Hungarian Radiology

[Experiences from the 4th Nationwide Meeting of Residents - Budapest, 31st January, 2009]

BATTYÁNY István, MORVAY Zita

APRIL 07, 2009

Hungarian Radiology - 2009;83(01)

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Hungarian Radiology

[With renewed outlook and new fortitude]

LOMBAY Béla

Hungarian Radiology

[Self-expanding metallic stents in intrahepatic biliary strictures after liver transplantation]

DOROS Attila, NÉMETH Andrea, HARTMANN Erika, DEÁK Pál Ákos, JUHAROSI Gyöngyi, LÉNÁRD Zsuzsa, KOZMA Veronika, GÖRÖG Dénes, GERLEI Zsuzsa, FEHÉRVÁRI Imre, NEMES Balázs, KÓBORI László

[INTRODUCTION - Bile duct complications remain a key problem of liver transplantation. Two main types are recognized: anastomotic and intrahepatic. In cases of anastomotic strictures good results can be achieved with surgery or minimally invasive therapy. Intrahepatic stenosis usually requires retransplantation. In this report the results of intrahepatic metallic stent placements are analyzed. PATIENTS AND METHODS - Since 1995, 20 patients with intrahepatic bile strictures were referred for percutaneous treatment. Of 34 percutaneous transhepatic cholangiography, 33 successful drainages were performed and 58 balloon dilatations were employed to overcome. In 13 patients, 20 metallic stents were implanted. One bleeding complication was successfully treated with selective embolization. RESULTS - The average follow up time was 35 months. 14 patients have no symptoms, 12 of them after metallic stent placements and 4 of them after retransplantation (2 patients had metallic stents at retransplantation). One patient has metallic stent and an external drain waiting for retransplantation. Three patients died after 7 retransplantations. Two patients died on the waiting list, one with and one without external drain. There were no deaths after successful metallic stent placement. CONCLUSION - After meticulous preparations metallic stent placement is safe and effective in intrahepatic biliary stenosis after liver transplantation. The patients can be stabilized till the retransplantation, or it can even be avoided.]

Hungarian Radiology

[Xanthogranulomatous cholecystitis]

BERÉNYI Zsolt, MORVAY Zita, PALKÓ András

[INTRODUCTION - The xanthogranulomatous cholecystitis is a rare and benign form of lesions associated with diffuse thickening of the gall bladder wall. It is important to recognize it radiologically because it can be mistaken easily for gall bladder carcinoma. The characteristic US, CT and MR findings, however, may be helpful in the differential diagnosis. CASE REPORT - We present the cases of two middleaged female patients suffering from right upper quadrant, radiating abdominal pain for several weeks without occurrence of fever. In both patients, the ultrasound examination revealed marked thickening of the gall bladder wall containing hypoechoic nodules. Further, non-specific sign such as cholecystolithiasis and fine infiltration of the adipose tissue surrounding the gall bladder and dilatation of extrahepatic or intrahepatic bile ducts were visible. On the post contrast CT images, rim enhancement was detectable. MR/MRCP examination showed a sharp delineation of the gall bladder from the liver parenchyma. Both patients underwent cholecystectomy. The pathological examination excluded malignancy and confirmed the diagnosis of xanthogranulomatous cholecystitis. CONCLUSION - The characteristic features of xanthogranulomatous cholecystitis (hypoechoic xanthogranulomas in the markedly thickened gall bladder wall and the presence of calculi) can be detected by ultrasound examination. CT or MRI may play an important role in confirmation of the diagnosis of an inflammatory process and provide useful information in exclusion of gall bladder carcinoma.]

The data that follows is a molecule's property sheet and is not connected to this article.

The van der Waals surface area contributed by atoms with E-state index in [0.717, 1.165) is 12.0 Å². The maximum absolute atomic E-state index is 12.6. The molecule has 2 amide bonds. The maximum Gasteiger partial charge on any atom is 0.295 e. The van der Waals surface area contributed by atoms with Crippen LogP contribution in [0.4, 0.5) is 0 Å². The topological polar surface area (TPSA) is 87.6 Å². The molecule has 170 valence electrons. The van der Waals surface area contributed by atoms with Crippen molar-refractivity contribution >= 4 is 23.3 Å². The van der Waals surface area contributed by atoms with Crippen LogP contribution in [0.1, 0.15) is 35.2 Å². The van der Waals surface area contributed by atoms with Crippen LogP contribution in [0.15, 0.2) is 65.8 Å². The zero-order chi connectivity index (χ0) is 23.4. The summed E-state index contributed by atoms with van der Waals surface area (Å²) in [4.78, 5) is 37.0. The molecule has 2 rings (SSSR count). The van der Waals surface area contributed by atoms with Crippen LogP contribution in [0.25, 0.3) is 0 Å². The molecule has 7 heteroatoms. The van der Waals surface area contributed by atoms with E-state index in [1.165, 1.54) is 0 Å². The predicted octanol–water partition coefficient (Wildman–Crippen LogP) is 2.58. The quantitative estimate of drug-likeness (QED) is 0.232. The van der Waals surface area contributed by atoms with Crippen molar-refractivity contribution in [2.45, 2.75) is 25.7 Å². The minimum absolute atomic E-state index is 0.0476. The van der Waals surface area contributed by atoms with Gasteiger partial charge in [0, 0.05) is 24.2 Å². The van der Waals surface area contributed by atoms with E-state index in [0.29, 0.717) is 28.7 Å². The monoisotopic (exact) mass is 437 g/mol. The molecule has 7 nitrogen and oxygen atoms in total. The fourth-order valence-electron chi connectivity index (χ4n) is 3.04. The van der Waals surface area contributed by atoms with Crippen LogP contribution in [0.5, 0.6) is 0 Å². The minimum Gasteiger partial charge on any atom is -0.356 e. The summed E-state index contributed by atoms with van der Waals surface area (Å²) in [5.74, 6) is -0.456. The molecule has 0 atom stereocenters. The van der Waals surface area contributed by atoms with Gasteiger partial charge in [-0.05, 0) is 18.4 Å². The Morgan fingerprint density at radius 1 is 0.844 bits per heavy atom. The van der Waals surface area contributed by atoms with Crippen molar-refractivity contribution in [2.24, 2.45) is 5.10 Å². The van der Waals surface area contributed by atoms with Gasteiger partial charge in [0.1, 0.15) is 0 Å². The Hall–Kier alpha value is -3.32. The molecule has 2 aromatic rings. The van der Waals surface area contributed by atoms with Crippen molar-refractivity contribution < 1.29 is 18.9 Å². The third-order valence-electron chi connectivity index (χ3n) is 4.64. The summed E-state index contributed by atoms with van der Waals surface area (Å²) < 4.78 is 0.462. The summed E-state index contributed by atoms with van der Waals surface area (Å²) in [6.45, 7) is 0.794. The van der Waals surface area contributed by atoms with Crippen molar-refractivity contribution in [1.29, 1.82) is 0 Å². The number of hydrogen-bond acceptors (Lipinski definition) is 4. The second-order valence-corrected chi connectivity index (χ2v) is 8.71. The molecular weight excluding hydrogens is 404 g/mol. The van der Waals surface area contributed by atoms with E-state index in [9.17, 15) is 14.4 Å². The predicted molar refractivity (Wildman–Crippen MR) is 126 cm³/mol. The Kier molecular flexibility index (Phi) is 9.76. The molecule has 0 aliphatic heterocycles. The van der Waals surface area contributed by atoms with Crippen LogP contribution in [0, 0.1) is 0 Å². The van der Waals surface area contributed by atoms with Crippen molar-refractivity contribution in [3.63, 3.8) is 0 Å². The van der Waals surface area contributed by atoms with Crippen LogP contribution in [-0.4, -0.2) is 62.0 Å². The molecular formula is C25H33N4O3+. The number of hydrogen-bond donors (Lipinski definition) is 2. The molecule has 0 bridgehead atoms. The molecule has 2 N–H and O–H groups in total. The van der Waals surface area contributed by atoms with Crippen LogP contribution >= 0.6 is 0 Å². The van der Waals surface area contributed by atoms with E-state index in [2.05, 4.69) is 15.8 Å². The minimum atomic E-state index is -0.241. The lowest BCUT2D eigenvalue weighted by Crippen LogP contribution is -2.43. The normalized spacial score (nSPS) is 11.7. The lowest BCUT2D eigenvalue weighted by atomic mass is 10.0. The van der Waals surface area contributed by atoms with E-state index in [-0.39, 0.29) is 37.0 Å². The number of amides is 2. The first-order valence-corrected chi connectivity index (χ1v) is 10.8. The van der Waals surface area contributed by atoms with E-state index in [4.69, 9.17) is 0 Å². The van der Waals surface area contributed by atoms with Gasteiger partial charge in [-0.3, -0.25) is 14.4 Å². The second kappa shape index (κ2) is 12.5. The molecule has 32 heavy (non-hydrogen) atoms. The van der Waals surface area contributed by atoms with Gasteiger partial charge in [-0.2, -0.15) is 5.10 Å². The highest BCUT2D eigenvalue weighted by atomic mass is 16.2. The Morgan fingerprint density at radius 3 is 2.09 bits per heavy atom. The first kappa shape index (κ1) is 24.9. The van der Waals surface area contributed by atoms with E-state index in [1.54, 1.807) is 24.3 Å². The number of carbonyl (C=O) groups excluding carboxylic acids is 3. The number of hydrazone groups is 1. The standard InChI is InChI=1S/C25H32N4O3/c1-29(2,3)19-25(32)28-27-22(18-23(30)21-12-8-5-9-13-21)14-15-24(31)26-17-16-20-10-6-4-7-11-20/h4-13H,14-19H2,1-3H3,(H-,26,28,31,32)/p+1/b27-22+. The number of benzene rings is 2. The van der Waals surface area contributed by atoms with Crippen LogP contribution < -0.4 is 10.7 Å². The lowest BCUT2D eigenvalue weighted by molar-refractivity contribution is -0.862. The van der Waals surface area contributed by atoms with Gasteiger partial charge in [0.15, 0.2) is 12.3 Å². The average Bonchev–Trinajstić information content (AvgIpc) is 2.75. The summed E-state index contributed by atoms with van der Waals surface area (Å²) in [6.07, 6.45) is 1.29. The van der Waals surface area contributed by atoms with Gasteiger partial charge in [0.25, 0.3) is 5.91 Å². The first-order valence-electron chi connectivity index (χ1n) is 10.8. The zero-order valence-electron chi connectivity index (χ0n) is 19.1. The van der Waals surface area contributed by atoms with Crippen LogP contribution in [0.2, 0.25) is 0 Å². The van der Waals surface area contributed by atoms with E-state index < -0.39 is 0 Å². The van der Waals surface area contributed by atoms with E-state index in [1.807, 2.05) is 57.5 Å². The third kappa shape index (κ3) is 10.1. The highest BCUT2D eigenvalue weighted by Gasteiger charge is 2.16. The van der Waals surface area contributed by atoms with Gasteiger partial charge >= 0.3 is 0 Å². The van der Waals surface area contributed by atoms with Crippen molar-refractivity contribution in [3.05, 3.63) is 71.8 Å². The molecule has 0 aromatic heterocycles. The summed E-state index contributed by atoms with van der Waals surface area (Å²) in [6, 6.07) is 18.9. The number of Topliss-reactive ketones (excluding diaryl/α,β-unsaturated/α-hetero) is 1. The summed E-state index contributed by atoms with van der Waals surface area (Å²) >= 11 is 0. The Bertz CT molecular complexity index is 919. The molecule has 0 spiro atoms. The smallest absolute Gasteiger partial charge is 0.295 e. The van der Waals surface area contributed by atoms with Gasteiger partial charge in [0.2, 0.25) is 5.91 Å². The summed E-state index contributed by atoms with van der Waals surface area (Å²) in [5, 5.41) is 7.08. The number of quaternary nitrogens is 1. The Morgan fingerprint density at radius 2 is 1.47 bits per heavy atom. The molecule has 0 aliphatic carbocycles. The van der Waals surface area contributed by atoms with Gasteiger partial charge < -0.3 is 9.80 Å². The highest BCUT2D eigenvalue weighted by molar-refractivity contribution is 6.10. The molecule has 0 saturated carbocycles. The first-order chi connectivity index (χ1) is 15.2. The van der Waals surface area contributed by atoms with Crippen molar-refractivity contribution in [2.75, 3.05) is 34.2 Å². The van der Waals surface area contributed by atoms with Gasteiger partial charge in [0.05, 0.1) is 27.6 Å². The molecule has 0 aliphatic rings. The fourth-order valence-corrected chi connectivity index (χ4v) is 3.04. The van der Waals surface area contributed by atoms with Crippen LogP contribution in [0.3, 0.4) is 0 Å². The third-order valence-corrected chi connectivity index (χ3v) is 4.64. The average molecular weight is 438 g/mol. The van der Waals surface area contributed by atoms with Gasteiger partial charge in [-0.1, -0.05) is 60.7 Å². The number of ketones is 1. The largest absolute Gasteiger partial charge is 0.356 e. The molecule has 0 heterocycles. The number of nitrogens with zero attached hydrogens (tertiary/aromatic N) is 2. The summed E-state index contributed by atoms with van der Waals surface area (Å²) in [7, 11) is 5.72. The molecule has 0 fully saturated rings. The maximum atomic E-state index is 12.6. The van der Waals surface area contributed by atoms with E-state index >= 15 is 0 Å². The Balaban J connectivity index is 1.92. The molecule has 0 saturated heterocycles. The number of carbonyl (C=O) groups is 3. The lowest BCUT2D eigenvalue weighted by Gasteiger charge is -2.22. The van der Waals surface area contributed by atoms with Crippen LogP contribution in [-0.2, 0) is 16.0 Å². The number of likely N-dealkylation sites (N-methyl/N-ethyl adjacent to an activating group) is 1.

Hungarian Radiology

[Transjugular intrahepatic portosystemic shunt implantation in a patient with severe dilatative cardiomyopathy]

SZALÁNCZY Katalin, LÁZÁR István, STEFÁN János, KALÓ Emil

[INTRODUCTION - Indications for TIPS (transjugular intrahepatic portosystemic shunt) are usually portal hypertension induced by alcoholic or viral cirrhosis. Reported patient underwent TIPS because of a rare indication where his rapidly progressing heart failure lead to rapid deterioration of the splanchnic hypertension. CASE REPORT - A 51 years old male was admitted with severe dilatative cardiomyopathy and atrial fibrillation, generalized edema refractory to conservative treatment, and rapidly worsening hepatic laboratory test results. TIPS implantation achieved improvement of all clinical signs, decreased edema and the patient could finally be discharged. CONCLUSION - TIPS can result in improved quality of life not only in primary hepatic cirrhosis but in other clinical circumstances with portal hypertension.]

Hungarian Radiology

[Difficulties in the diagnosis of ectopic ureter]

KONCZ Júlia, RÉTI Gyula, NYÁRI Edit, SHAIKH M. Shoaib